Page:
Metallic hydrogen was first “created” in 2020. It is produced at pressures above 425 gigapascals. It is the material that could store the most energy and be superconducting… at room temperature.
This article is a part of our dossier on hydrogen, innovation and ecology.
We know the hydrogen atom in gaseous form, its natural state, or liquid, used in particular in the Appolo spaceships, which brought humans to the Moon. But did you know that it exists in … solid form?
More precisely, it exists as a metal. It is found naturally…but not on Earth. There are indeed some in the depths of gas giants, such as Jupiter and Saturn. On Earth, we managed to make it in a lab recently : 2020!
What is metallic Hydrogen ?
While liquid hydrogen was first obtained in 1898, metallic hydrogen took much longer to develop. It’s possible existence was discovered in 1935! Eugene Wigner demonstrated that at sufficiently high pressures, hydrogen becomes a solid metal. This pressure was first estimated between 25 to 2,000 gigapascals. More recent research has estimated it at 400 or 620 gigapascals (GPa).
Mao and Hemley succeeded in understanding hydrogen at 250 GPa in 1989, a team from Cornell University reached 342 GPa in 1998. It was not until January 29, 2020 that Paul Loubeyre, Florent Occelli and Paul Dumas reached 425 GPa thanks to an anvil press, thus producing the famous metallic hydrogen. The result of 85 years of research!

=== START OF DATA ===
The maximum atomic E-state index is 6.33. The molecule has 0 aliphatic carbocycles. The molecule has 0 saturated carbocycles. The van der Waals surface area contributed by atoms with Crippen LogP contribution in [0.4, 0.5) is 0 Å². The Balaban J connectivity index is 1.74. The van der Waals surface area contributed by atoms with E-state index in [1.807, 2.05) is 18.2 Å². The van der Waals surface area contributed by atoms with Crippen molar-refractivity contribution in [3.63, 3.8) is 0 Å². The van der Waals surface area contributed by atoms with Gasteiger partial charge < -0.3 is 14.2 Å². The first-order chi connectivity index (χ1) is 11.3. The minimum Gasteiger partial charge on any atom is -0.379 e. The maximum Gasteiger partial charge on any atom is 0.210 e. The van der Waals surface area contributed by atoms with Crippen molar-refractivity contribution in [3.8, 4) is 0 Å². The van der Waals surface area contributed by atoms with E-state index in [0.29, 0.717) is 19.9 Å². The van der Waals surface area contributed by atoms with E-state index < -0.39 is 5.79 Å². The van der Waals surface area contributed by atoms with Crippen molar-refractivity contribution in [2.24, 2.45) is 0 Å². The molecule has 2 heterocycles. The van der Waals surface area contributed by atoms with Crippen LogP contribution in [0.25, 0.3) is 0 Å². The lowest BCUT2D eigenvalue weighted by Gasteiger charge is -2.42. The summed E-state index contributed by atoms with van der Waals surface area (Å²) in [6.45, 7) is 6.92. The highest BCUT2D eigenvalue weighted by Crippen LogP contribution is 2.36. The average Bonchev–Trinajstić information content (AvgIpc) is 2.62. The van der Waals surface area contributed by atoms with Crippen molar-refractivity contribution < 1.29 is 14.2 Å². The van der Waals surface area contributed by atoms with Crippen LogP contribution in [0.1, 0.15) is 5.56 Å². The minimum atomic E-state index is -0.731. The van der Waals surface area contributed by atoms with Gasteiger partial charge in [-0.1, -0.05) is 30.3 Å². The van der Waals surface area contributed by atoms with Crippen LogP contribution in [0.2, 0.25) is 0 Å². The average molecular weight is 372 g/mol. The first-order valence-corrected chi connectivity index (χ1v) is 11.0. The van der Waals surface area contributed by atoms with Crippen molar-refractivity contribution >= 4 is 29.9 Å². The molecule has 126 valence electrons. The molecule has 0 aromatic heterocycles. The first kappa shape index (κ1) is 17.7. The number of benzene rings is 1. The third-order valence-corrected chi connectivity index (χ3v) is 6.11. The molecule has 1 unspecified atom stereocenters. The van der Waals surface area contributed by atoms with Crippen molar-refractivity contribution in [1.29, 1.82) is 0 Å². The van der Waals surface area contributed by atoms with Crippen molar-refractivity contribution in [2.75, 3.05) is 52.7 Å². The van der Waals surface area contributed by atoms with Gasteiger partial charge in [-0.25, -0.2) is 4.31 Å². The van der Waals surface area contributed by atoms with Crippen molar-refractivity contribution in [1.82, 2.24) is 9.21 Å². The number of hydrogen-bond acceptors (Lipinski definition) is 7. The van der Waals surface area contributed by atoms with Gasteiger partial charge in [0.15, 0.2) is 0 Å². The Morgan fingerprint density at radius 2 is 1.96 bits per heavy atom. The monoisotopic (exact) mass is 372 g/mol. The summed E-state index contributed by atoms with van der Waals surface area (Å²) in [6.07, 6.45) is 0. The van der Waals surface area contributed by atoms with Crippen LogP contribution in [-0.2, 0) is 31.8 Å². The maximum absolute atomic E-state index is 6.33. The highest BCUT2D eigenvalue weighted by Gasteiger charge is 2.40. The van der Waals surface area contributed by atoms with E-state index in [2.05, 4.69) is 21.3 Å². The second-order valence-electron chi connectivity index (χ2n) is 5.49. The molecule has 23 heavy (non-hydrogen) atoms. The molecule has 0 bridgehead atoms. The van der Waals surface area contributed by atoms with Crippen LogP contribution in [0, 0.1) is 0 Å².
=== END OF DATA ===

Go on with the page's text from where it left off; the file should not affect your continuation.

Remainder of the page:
Properties of metallic Hydrogen
The sample obtained by the 3 French researchers was a cube of less than 5 µm on a side and was compressed between 2 diamond points. It was “molecular” metallic hydrogen. Further research is needed for its “atomic” form.
The study of this metal could learn a lot about the physics theory. On a practical perspective, metallic hydrogen might achieve supra-conductivity:
“There is no theory that can precisely describe the properties of hydrogen. […]
This metallic hydrogen is a bit of an ultimate material.
– It stores a phenomenal chemical energy. There is no other chemical system that stores such energy.
– It is a superconductor at room temperature, so there is no system that conducts electricity without resistance at room temperature. It’s a bit like the dream of materials technology.
– And then it still has exotic properties like the mobility of the proton.
So, in fact, it would be a bit of a spectacular material, if we had it at ambient pressure. »Translated from french, Paul Loubeyra (CEA), Une étape décisive vers l’hydrogène métallique